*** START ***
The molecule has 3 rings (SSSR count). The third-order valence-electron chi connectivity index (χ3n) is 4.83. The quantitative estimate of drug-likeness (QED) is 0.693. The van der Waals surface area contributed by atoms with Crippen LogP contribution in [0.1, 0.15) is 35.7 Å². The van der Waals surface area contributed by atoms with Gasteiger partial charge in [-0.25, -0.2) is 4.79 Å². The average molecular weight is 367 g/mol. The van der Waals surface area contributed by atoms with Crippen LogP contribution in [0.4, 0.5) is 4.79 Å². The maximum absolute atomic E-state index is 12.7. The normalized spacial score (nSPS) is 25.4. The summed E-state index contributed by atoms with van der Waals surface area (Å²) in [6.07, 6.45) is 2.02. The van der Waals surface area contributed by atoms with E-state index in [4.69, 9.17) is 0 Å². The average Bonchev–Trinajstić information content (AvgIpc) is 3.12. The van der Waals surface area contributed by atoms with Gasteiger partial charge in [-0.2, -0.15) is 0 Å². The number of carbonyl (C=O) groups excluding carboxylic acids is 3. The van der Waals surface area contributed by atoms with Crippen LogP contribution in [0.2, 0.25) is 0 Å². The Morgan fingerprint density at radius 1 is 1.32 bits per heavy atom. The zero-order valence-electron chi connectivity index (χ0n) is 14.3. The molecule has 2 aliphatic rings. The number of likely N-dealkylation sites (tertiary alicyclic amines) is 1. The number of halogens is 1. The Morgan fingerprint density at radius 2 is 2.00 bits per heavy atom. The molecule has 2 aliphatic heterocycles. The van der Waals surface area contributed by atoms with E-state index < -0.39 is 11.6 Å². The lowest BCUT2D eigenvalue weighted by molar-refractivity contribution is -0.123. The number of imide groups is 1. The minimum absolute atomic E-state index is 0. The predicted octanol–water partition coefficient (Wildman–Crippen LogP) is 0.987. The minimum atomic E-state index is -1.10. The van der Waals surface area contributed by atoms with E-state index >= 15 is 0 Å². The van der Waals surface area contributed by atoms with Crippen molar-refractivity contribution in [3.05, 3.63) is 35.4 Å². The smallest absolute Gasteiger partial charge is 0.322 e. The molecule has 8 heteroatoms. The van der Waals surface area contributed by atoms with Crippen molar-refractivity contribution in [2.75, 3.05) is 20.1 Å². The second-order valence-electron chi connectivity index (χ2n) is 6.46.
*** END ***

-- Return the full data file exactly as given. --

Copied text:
The molecule has 3 rings (SSSR count). The third-order valence-electron chi connectivity index (χ3n) is 4.83. The quantitative estimate of drug-likeness (QED) is 0.693. The van der Waals surface area contributed by atoms with Crippen LogP contribution in [0.1, 0.15) is 35.7 Å². The van der Waals surface area contributed by atoms with Gasteiger partial charge in [-0.25, -0.2) is 4.79 Å². The average molecular weight is 367 g/mol. The van der Waals surface area contributed by atoms with Crippen LogP contribution in [0.4, 0.5) is 4.79 Å². The maximum absolute atomic E-state index is 12.7. The normalized spacial score (nSPS) is 25.4. The summed E-state index contributed by atoms with van der Waals surface area (Å²) in [6.07, 6.45) is 2.02. The van der Waals surface area contributed by atoms with E-state index in [4.69, 9.17) is 0 Å². The average Bonchev–Trinajstić information content (AvgIpc) is 3.12. The van der Waals surface area contributed by atoms with Gasteiger partial charge in [-0.2, -0.15) is 0 Å². The number of carbonyl (C=O) groups excluding carboxylic acids is 3. The van der Waals surface area contributed by atoms with Crippen LogP contribution in [0.2, 0.25) is 0 Å². The Morgan fingerprint density at radius 1 is 1.32 bits per heavy atom. The zero-order valence-electron chi connectivity index (χ0n) is 14.3. The molecule has 2 aliphatic rings. The number of likely N-dealkylation sites (tertiary alicyclic amines) is 1. The number of halogens is 1. The Morgan fingerprint density at radius 2 is 2.00 bits per heavy atom. The molecule has 2 aliphatic heterocycles. The van der Waals surface area contributed by atoms with E-state index < -0.39 is 11.6 Å². The lowest BCUT2D eigenvalue weighted by molar-refractivity contribution is -0.123. The number of imide groups is 1. The minimum absolute atomic E-state index is 0. The predicted octanol–water partition coefficient (Wildman–Crippen LogP) is 0.987. The minimum atomic E-state index is -1.10. The van der Waals surface area contributed by atoms with E-state index >= 15 is 0 Å². The van der Waals surface area contributed by atoms with Crippen molar-refractivity contribution in [3.05, 3.63) is 35.4 Å². The smallest absolute Gasteiger partial charge is 0.322 e. The molecule has 8 heteroatoms. The van der Waals surface area contributed by atoms with Crippen molar-refractivity contribution in [2.75, 3.05) is 20.1 Å². The second-order valence-electron chi connectivity index (χ2n) is 6.46.